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Princeton public school teachers will receive increases through 2022

Princeton Public Schools teachers are in line for salary increases of 2.9% for the current school year, and 2.5% for the 2021-22 school year, under a two-year contract approved by the Princeton Public Schools Board of Education.

The Princeton Regional Education Association had previously ratified the contract before presenting it to the school board. The negotiations teams representing the teachers union and the school district spent the summer working out the details of the two-year agreement.

Under the terms of the contract, the salary for a new teacher is $57,076 for the 2020-21 school year, and $57,479 for the 2021-22 school year. A teacher at the top of the pay scale who holds only a bachelor’s degree will earn $95,126 in the first year of the contract and $95,529 in the second year.

A teacher who holds a master’s degree will earn between $61,706 and $102,874, depending on where they are placed in the salary scale in the first year of the contract. In the second year of the contract, the salary will range from $62,109 to $103,277.

Teachers who hold master’s degrees plus 30 additional credits, and those who hold doctorate degrees, earn more.

In addition to teachers, the Princeton Regional Education Association also represents guidance counselors and school counselors; nurses; librarians and media specialists; psychologists; social workers; learning consultants; supplementary instructors; therapists; and athletic trainers. The salary structure applies to them, as well.

School board member Dafna Kendal said that coming to terms on the contract was a unique challenge, because neither the school board nor the teachers union had ever negotiated a contract during a pandemic.

The negotiations were cordial and reflected the partnership between the union and the school board, Kendal said.

“This is proof that there is no reason for negotiations to be combative. If we can negotiate through a pandemic and come to what I believe is a fair contract for both sides, it can be done all the time,” Kendal said.

The contract “clearly balances” the district’s goals of fiscal responsibility, labor peace and keeping students first, Kendal said. By the time this contract expires in June 2022, the district will have experienced seven years of “labor peace,” she said, pointing to the protracted negotiations in other school districts.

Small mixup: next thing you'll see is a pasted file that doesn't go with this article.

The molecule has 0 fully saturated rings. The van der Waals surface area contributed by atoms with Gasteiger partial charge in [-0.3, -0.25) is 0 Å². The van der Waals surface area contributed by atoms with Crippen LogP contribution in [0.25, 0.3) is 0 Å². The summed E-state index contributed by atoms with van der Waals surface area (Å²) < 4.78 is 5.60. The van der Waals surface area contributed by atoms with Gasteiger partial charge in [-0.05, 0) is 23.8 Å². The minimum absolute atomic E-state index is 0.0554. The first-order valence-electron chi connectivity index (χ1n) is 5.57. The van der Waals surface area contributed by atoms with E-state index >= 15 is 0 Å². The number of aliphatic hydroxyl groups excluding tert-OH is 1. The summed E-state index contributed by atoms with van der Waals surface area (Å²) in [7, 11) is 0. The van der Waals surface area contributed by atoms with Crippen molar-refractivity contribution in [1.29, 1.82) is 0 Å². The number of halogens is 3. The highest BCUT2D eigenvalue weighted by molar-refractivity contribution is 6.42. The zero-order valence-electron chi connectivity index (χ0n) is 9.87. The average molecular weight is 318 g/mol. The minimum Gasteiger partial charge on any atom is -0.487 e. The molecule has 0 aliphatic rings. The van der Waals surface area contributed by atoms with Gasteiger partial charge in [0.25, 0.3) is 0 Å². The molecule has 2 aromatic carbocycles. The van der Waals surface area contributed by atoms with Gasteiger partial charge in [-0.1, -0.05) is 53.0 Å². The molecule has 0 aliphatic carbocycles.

Kendal said the contract also contains several cost-saving measures. The amount of extra pay for extra work remains flat. The prescription drug co-pay will double for a 90-day supply, which is a cost-savings for the district.

There is flexibility for the district to hire “leave replacements” – teachers who are hired to fill in for a teacher who is taking a leave of absence – at the bottom step of the salary guide, which is $57,076 for 2020-21. Only the employee would be eligible for health insurance. The agreement could lead to cost savings of $75,000 to $150,000, she said.

The contract also sets the tuition rates for Princeton Regional Education Association members who do not live in Princeton and who enroll their children in the Princeton Public Schools. The tuition rates apply for the duration of the contract.

For those hired before July 2015, the tuition rate is $2,500 per child. For those hired between July 1, 2015, and June 30, 2020, it is $3,200 per child. The tuition for teachers hired between July 1, 2020, and June 30, 2021, is $5,000. Those hired after July 1, 2021, will pay $7,500 per child.

Princeton Regional Education Association negotiations team member Justin Matthews thanked school board members Dafna Kendal and Michele Tuck-Ponder for working through the summer to forge a contract so union members could begin the school year with the security and protection of having it in place.

“Michele and Dafna were very open with us and honest with us. Together, we were able to solve issues and come to an agreement so we could start the school year with a sense of peace and purpose,” Matthews said.

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